Under our current tax law, when the carried interest income is paid out of the private equity firm to individual partners, directors, etc. it is taxed at the preferential (‘capital gains’) rates granted to investment income, even though the income represents compensation for services. In all other contexts, compensation income – salaries, bonus, commissions, etc. – is taxed everywhere else as ordinary income.

Investment professionals often are required to contribute capital if they are eligible to receive carry, although it varies by firm and by position in the hierarchy (from 23% of associates/senior associates to 71% of managing partners). Essentially, the Carried Interest tax loophole acts as a magic wand to turn ordinary compensation income into preferentially-taxed capital gains income for a few thousand specially entitled individuals each year.

Private Equity (“PE”) is a $4.5 Trillion industry which tends to follow a predictable model: Use very high levels of debt to take control of underperforming (or undervalued) companies and then extract as much value as possible over a short- to intermediate time frame.

One of my favorite movies, “Other People’s Money” (1991: Warner Brothers [directed by Norman Jewison]; starring Danny DeVito and Gregory Peck) almost perfectly illustrates the potentially powerful impact of leveraged debt strategically deployed against a weak management team. In the film, the end result is: (a) closure and liquidation of New England Wire & Cable Company, a boring multi-generational family manufacturing business; (b) the loss of hundreds of decent jobs in a small American city; and (c) millions of dollars of ‘pirated booty’ transferred to anonymous private equity investors, with a mighty fine Carried Interest reward paid to Danny DeVito (the investment banker).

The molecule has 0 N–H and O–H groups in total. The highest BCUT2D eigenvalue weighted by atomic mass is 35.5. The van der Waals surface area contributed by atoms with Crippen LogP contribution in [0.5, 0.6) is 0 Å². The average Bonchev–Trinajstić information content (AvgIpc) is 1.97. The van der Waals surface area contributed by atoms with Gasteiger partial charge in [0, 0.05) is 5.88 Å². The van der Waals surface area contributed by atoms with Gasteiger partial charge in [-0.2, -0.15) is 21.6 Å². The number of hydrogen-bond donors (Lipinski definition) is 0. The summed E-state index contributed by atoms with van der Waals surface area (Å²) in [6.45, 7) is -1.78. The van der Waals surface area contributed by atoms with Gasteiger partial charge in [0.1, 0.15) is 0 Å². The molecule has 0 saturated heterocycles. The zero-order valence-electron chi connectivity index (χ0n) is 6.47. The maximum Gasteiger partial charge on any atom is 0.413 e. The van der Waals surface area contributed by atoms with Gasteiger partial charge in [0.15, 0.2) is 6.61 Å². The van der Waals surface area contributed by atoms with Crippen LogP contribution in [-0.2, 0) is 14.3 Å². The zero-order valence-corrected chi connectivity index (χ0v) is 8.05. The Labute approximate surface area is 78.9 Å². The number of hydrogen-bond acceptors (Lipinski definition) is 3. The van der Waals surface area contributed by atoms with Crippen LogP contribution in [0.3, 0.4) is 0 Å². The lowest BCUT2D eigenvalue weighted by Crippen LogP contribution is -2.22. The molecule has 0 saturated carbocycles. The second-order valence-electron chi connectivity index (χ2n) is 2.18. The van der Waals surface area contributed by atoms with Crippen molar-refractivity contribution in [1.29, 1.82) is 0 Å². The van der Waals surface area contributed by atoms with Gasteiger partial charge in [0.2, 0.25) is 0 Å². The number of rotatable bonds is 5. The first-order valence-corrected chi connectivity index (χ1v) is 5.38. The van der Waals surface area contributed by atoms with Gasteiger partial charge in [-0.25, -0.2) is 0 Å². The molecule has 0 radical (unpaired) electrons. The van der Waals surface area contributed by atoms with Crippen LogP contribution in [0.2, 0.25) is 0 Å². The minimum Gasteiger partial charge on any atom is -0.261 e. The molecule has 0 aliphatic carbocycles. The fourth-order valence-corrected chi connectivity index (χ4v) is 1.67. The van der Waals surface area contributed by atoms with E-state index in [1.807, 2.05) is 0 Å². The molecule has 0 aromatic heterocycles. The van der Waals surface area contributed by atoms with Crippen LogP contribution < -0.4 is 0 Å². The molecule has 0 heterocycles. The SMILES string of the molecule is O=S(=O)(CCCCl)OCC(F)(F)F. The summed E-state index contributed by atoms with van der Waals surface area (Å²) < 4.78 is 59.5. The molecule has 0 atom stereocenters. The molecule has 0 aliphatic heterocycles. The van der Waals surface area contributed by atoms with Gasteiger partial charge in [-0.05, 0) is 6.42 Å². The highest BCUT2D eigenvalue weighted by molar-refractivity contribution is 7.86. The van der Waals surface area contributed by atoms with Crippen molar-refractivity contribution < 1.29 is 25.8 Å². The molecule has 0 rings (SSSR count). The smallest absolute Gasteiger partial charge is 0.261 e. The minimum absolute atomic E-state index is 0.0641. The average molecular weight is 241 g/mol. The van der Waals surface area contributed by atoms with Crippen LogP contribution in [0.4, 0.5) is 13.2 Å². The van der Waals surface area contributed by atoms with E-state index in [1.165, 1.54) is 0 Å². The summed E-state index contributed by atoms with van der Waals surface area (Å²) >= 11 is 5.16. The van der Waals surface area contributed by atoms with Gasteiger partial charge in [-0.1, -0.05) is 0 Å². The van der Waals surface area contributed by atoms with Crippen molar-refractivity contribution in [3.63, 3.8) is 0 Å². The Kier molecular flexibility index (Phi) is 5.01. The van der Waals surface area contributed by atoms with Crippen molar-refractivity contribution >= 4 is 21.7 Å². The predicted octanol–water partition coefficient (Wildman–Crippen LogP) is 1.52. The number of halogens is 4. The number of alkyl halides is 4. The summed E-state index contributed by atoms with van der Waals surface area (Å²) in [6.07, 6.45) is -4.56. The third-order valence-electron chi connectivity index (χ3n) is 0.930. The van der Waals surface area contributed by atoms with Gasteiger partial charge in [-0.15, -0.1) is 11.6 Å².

Zero value added to the overall U.S. economy.

Devastating value lost to a small American city, its residents and the regional economy.

Sure, the investment banker (Danny DeVito) took home a fine bonus. He probably was able to buy a nice airplane and maybe a vacation home in the Hamptons.

Meanwhile, the wire and cable products formerly supplied by the now defunct domestic company now are being sourced from a foreign firm. The American city where the former Wire and Cable business was located lost tax revenue which had formerly been used to support local schools and public works. And, local families abruptly lost their incomes, and their homes potentially went into foreclosure.

Most alarming: U.S. taxpayers subsidized the whole mess because of this crazy, foolish and irrational tax break known as Carried Interest.

Some will say that the movie, “Other People’s Money” is a 1991 dinosaur which has no relevance in 2022.

Yet, the devastation continues. In our current environment, retailers are particularly vulnerable to leveraged buyouts, and they provide the most visible examples of companies which have been acquired, pillaged and wrecked by private equity firms.